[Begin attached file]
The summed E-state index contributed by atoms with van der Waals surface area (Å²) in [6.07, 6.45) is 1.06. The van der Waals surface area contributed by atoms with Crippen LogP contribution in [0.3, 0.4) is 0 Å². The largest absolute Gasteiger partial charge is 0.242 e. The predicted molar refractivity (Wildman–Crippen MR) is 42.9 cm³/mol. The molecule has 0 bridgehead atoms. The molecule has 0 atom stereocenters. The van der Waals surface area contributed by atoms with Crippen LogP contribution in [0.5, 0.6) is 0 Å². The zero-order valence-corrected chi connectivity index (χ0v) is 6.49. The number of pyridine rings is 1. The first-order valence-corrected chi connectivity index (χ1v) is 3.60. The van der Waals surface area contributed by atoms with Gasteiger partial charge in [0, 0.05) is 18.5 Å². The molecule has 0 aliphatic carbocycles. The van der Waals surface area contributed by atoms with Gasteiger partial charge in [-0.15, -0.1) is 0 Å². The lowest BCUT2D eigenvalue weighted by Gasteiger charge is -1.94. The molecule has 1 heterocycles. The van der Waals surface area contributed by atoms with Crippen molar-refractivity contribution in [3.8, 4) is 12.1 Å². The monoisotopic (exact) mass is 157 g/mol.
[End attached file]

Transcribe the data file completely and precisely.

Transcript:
The summed E-state index contributed by atoms with van der Waals surface area (Å²) in [6.07, 6.45) is 1.06. The van der Waals surface area contributed by atoms with Crippen LogP contribution in [0.3, 0.4) is 0 Å². The largest absolute Gasteiger partial charge is 0.242 e. The predicted molar refractivity (Wildman–Crippen MR) is 42.9 cm³/mol. The molecule has 0 bridgehead atoms. The molecule has 0 atom stereocenters. The van der Waals surface area contributed by atoms with Crippen LogP contribution in [0.5, 0.6) is 0 Å². The zero-order valence-corrected chi connectivity index (χ0v) is 6.49. The number of pyridine rings is 1. The first-order valence-corrected chi connectivity index (χ1v) is 3.60. The van der Waals surface area contributed by atoms with Gasteiger partial charge in [0, 0.05) is 18.5 Å². The molecule has 0 aliphatic carbocycles. The van der Waals surface area contributed by atoms with Gasteiger partial charge in [-0.15, -0.1) is 0 Å². The lowest BCUT2D eigenvalue weighted by Gasteiger charge is -1.94. The molecule has 1 heterocycles. The van der Waals surface area contributed by atoms with Crippen molar-refractivity contribution in [3.8, 4) is 12.1 Å². The monoisotopic (exact) mass is 157 g/mol.